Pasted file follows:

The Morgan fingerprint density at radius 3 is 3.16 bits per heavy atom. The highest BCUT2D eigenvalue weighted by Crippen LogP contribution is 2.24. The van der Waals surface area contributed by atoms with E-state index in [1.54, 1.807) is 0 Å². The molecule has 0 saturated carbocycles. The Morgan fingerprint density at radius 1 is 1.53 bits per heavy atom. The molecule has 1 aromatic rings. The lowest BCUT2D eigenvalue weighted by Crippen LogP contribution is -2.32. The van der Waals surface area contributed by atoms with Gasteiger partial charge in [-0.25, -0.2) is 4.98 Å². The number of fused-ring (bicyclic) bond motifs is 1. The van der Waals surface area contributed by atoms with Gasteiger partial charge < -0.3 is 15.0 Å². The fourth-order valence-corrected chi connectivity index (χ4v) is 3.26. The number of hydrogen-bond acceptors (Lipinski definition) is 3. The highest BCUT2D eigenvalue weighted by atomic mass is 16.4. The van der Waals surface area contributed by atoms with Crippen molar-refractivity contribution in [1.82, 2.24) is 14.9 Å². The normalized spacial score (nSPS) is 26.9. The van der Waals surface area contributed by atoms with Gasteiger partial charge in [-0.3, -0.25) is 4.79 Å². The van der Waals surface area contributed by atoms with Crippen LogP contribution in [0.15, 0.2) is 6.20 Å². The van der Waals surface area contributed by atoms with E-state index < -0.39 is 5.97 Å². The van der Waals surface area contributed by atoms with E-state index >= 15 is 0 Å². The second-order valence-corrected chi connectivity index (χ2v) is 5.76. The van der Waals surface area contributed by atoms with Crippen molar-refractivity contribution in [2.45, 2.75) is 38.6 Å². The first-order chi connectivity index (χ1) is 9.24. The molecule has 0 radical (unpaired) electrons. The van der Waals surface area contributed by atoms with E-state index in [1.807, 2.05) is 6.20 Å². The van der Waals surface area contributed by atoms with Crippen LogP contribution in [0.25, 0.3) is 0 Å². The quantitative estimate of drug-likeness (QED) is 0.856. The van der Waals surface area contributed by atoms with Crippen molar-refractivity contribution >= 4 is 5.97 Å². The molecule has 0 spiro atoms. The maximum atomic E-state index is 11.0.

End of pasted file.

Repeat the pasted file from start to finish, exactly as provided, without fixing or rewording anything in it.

The Morgan fingerprint density at radius 3 is 3.16 bits per heavy atom. The highest BCUT2D eigenvalue weighted by Crippen LogP contribution is 2.24. The van der Waals surface area contributed by atoms with E-state index in [1.54, 1.807) is 0 Å². The molecule has 0 saturated carbocycles. The Morgan fingerprint density at radius 1 is 1.53 bits per heavy atom. The molecule has 1 aromatic rings. The lowest BCUT2D eigenvalue weighted by Crippen LogP contribution is -2.32. The van der Waals surface area contributed by atoms with Gasteiger partial charge in [-0.25, -0.2) is 4.98 Å². The number of fused-ring (bicyclic) bond motifs is 1. The van der Waals surface area contributed by atoms with Gasteiger partial charge < -0.3 is 15.0 Å². The fourth-order valence-corrected chi connectivity index (χ4v) is 3.26. The number of hydrogen-bond acceptors (Lipinski definition) is 3. The highest BCUT2D eigenvalue weighted by atomic mass is 16.4. The van der Waals surface area contributed by atoms with Crippen molar-refractivity contribution in [1.82, 2.24) is 14.9 Å². The normalized spacial score (nSPS) is 26.9. The van der Waals surface area contributed by atoms with Gasteiger partial charge in [-0.3, -0.25) is 4.79 Å². The van der Waals surface area contributed by atoms with Crippen LogP contribution in [0.15, 0.2) is 6.20 Å². The van der Waals surface area contributed by atoms with E-state index < -0.39 is 5.97 Å². The van der Waals surface area contributed by atoms with E-state index >= 15 is 0 Å². The second-order valence-corrected chi connectivity index (χ2v) is 5.76. The van der Waals surface area contributed by atoms with Crippen molar-refractivity contribution in [2.45, 2.75) is 38.6 Å². The first-order chi connectivity index (χ1) is 9.24. The molecule has 0 radical (unpaired) electrons. The van der Waals surface area contributed by atoms with E-state index in [1.807, 2.05) is 6.20 Å². The van der Waals surface area contributed by atoms with Crippen LogP contribution in [0.25, 0.3) is 0 Å². The quantitative estimate of drug-likeness (QED) is 0.856. The van der Waals surface area contributed by atoms with Crippen molar-refractivity contribution >= 4 is 5.97 Å². The molecule has 0 spiro atoms. The maximum atomic E-state index is 11.0.